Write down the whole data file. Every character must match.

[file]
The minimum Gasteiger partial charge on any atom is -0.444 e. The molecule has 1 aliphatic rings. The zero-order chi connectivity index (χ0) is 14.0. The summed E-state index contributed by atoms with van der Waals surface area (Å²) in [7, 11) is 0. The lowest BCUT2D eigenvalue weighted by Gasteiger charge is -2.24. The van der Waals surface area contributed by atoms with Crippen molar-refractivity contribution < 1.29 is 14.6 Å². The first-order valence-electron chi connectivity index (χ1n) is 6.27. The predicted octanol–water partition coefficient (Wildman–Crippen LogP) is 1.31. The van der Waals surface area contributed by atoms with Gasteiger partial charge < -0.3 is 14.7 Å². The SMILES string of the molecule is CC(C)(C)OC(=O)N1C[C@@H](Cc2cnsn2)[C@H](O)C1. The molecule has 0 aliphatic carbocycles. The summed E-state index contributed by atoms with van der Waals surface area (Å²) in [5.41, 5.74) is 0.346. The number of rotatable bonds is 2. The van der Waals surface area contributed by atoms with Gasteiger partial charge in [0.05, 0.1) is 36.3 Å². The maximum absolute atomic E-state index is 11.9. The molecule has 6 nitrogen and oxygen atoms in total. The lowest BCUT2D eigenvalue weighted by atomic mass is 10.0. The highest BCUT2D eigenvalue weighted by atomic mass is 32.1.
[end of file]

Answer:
The minimum Gasteiger partial charge on any atom is -0.444 e. The molecule has 1 aliphatic rings. The zero-order chi connectivity index (χ0) is 14.0. The summed E-state index contributed by atoms with van der Waals surface area (Å²) in [7, 11) is 0. The lowest BCUT2D eigenvalue weighted by Gasteiger charge is -2.24. The van der Waals surface area contributed by atoms with Crippen molar-refractivity contribution < 1.29 is 14.6 Å². The first-order valence-electron chi connectivity index (χ1n) is 6.27. The predicted octanol–water partition coefficient (Wildman–Crippen LogP) is 1.31. The van der Waals surface area contributed by atoms with Gasteiger partial charge < -0.3 is 14.7 Å². The SMILES string of the molecule is CC(C)(C)OC(=O)N1C[C@@H](Cc2cnsn2)[C@H](O)C1. The molecule has 0 aliphatic carbocycles. The summed E-state index contributed by atoms with van der Waals surface area (Å²) in [5.41, 5.74) is 0.346. The number of rotatable bonds is 2. The van der Waals surface area contributed by atoms with Gasteiger partial charge in [0.05, 0.1) is 36.3 Å². The maximum absolute atomic E-state index is 11.9. The molecule has 6 nitrogen and oxygen atoms in total. The lowest BCUT2D eigenvalue weighted by atomic mass is 10.0. The highest BCUT2D eigenvalue weighted by atomic mass is 32.1.